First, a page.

Guess what cat's back in town? It's ME! And this old fleabag's got more than only a handful of fleas in its bag!
Well, technically speaking, I never left, just kept radio comms to a minimum, working in the shadows.
Now, about that old bag of goodies...
Through some devious scheming tactics (well, that might actually be a bit of an overstatement) I managed to use STRATCOM for a university project therefore securing a good couple of months of dev time solely on the game. Most of the work went however in the plumbing of the game as such, the gameplay itself is at a minimum as you will see in the video below.
Also, due to a last-minute bug in the pathfinding system, unit movement is pretty much broken... again.
You may disregard the turn-based mechanic as it was just for a temporary university assignment. It will not be featured in the final game.
And now for details on the less visible side of this Alpha...
Major Overhaul +100
What's all this talk about an "Engine within an engine" ? Big words indeed, if a bit of a questionable design decision I'd hear you say. Well, let me start by saying one word around which the entire technical design of STRATCOM revolves: flexibility.
One aspect this implies is code reusability. While a tighter integration with Unity might mean getting stuff done quicker it also means less control over the project and this could affect the game in time as it grows more and more complex and various aspects would have to be finely tuned to deliver the best player experience possible.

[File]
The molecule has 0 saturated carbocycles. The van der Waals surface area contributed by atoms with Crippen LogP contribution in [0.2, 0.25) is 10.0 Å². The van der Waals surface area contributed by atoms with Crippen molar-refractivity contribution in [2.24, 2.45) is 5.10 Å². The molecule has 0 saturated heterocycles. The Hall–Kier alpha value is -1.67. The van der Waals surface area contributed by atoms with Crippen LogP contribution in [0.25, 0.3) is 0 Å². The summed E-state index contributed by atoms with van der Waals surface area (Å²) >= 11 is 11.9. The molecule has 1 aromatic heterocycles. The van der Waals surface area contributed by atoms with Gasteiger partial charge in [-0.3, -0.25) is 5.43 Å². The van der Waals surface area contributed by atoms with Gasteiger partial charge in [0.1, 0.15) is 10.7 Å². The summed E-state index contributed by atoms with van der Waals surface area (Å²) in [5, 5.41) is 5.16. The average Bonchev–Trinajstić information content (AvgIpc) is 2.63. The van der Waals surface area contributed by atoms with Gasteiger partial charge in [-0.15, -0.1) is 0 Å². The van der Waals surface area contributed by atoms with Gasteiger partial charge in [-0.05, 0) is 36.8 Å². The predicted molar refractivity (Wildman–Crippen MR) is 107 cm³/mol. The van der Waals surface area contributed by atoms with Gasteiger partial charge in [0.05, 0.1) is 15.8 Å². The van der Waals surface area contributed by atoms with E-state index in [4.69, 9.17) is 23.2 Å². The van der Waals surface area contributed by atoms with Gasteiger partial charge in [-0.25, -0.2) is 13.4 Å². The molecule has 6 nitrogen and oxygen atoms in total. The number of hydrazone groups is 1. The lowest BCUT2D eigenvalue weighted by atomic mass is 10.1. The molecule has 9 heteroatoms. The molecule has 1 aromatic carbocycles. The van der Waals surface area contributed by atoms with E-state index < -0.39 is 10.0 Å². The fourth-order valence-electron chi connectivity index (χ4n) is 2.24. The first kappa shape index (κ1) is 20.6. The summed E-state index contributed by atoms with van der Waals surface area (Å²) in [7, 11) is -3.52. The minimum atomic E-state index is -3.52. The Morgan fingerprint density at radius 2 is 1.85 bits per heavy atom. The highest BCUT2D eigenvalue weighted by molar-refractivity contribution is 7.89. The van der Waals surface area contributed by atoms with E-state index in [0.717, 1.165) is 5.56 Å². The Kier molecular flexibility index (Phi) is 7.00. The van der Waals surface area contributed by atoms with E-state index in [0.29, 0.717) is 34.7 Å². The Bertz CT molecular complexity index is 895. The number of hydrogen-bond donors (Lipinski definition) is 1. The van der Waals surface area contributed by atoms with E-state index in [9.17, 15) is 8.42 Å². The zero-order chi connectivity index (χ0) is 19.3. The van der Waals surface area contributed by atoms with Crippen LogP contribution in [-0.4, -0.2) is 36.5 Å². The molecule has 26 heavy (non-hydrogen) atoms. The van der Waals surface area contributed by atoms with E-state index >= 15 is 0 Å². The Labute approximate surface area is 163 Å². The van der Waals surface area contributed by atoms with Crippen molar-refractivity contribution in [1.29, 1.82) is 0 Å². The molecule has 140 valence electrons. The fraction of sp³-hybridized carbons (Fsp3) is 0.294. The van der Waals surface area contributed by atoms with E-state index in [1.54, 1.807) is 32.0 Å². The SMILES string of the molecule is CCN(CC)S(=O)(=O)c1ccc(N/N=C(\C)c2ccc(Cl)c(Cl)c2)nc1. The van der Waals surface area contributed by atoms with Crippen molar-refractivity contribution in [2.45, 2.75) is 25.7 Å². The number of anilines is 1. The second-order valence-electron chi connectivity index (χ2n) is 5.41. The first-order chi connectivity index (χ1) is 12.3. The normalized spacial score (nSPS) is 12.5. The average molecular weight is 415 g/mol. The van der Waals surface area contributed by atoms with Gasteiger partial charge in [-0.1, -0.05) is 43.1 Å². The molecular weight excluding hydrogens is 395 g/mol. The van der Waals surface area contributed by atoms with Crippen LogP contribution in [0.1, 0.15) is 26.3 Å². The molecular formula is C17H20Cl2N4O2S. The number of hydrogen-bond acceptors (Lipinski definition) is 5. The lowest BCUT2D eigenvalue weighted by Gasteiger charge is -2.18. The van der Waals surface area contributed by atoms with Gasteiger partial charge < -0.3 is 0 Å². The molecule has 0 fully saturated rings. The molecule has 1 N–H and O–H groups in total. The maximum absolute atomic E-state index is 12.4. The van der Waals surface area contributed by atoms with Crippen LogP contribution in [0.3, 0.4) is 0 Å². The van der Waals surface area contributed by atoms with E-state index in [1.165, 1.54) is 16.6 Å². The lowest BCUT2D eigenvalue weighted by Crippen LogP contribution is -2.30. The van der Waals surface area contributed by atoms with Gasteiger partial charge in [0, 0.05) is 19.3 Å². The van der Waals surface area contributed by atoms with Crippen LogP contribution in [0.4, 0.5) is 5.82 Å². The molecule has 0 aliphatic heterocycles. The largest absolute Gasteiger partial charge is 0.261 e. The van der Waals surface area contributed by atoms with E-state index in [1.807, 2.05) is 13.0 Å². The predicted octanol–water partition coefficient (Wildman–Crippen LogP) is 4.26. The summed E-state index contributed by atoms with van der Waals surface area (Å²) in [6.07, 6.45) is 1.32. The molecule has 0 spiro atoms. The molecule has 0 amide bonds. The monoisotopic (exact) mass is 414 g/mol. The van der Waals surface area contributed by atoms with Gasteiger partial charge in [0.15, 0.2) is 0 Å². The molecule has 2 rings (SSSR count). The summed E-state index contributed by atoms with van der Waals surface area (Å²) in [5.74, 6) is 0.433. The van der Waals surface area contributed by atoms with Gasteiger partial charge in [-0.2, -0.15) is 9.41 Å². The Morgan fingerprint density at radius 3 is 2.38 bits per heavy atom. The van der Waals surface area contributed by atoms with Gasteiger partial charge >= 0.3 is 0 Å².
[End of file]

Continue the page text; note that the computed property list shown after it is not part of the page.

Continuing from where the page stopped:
Another reason is the planned switch to a fully independent, custom-built engine. Right now, STRATCOM depends on Unity for graphics, physics and multimedia (sound, input). Its practically a game engine on top of a fully fledged engine.
Once the game engine is sufficiently developed and mature, a replacement for the Unity code will be developed as well, which should allow the game to be released on even more platforms and also lower hardware requirements.
Here's a quick glance on some of the game engine's components and how they work with eachother. All the Unity dependent code ties into MonoBehaviour. As you can see, MapInit, which is the heart of STRATCOM's game engine ties into it. There are others as well but the intention is to keep these ties to a minimum.
Finally, the other aspect behind Flexibility is Modabillity. Those of you familiar with modding C&C games should feel almost at home here as quite a lot of game settings can be changed via INI files.
Current available changes include unit names and stats, faction colours and flags, names of regions, countries, rulers and cabinet members and a whole bunch of other random stuff.
Modding will not be limited to just a bunch of cosmetic changes. My hope is that Total Conversion mods will be possible and easily loadable into the game, so, imagine Sci-Fi warfare on alien worlds or a recreation of Asgard, Midgard and all the other Norse worlds in one giant map!
Eventually, at least one modpack will be released with STRATCOM to test and illustrate the modding capabilites of the game.
Alas, here's a snip from one of the INI files you may change:
Countries.INI wrote: ;Default Settings for Game Start
;Used ONLY FOR MAP INIT
;We really need to implement a comment check for the INI parser
;used for UI
;used for UI stuff
Other, minor stuff that happened: the project now has a Bugzilla page (local, no internet access, sorry) to better keep track of things like well... uh... bugs and features that need to be done.
A quick and dirty port to WinPhone 8.1 was also done.
And, may I say how happy I am that with the latest version of Unity we finally have access to decent and powerful new UI tools which should make STRATCOM look fantastic across all devices and screens?
Is This Really The End?
It may be for today, but don't worry kids, we'll be back right after the break!